The brothers also leave their mother, Mrs. Nancy Faulkner of Flat River; three brothers, Tillman of Elvins, Emmett of Farmington and Ray of Flat River and four sisters, Mabel (Mrs. A. B.) Lupkey and Lee Etta (Mrs. Fred) Halter of Elvins; Beryl (Mrs. David) Barks of Farmington and Miss Leota Faulkner at home.
Funeral services will be held Friday afternoon at two o'clock at the Flat River First Baptist Church, conducted by the pastor, Rev. E. H. Zipprodt. Burial will be in Parkview.
SCHWENT IS OUT ON HABEAS CORPUS WRIT
Henry Schwent, Flat River Marshal, who killed Arch and Jewell Faulkner in an attempted arrest last week, was arrested last Friday by Deputy Constable Joe Tinsley of Randolph Township on an affidavit made by Emmett Faulkner of Farmington, brother of the deceased Faulkners, charging him with first degree murder on two counts.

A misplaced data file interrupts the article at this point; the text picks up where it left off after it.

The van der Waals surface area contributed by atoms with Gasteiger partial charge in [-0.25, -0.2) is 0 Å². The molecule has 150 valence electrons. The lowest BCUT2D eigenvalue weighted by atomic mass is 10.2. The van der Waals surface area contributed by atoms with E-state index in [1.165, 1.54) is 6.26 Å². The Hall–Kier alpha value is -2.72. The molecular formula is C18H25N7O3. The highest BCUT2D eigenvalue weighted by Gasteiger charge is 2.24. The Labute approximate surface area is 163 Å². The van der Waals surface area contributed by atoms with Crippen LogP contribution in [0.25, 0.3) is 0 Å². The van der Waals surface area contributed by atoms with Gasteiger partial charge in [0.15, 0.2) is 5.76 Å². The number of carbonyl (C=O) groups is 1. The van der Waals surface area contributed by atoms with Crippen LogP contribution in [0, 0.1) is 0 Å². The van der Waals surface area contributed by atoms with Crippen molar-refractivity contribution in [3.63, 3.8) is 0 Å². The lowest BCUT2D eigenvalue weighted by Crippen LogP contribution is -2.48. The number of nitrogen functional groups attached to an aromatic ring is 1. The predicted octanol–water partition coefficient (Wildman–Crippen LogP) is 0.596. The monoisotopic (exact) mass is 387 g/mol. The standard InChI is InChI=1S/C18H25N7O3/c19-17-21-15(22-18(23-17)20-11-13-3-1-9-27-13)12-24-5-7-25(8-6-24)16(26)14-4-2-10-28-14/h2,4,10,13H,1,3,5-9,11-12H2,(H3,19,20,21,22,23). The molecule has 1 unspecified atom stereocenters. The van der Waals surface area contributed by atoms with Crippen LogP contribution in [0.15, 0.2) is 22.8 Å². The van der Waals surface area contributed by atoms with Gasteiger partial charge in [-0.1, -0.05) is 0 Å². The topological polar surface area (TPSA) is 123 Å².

On Monday, a writ of habeas corpus was filed by Harry O. Smith, representing the defendant, before Circuit Judge Smith, who considering the evidence given at the inquest admitted him to bail pending his preliminary hearing before Judge Vance at Elvins to be held June 20th. The amount of bond is $6000, and is signed by O. S. Cole, J. W. Whitehead, W. C. Huff, J. A. Meehan, N.P. Aubuchon and John Manley.
Published by LEAD BELT NEWS, Flat River, St. Francois County, Missouri, June 7, 1935.
JUSTICE OF PEACE DISMISSES SCHWENT
In the preliminary hearing of Heinie Schwent, Flat River City Marshall, before Justice of the Peace Harold Clark at Leadwood Thursday morning, Clark rendered the decision that the killing of Jewell and Archless Faulkner was justifiable homicide in the course of official duty and dismissed the charge.
Schwent was charged with murder in the first degree. Prosecuting Attorney Mathews stated to a Lead Belt News representative that he intended to present the matter to the grand jury which is to be called at the November term of court.
Published by LEAD BELT NEWS, Flat River, St. Francois County, Missouri, June 28, 1935.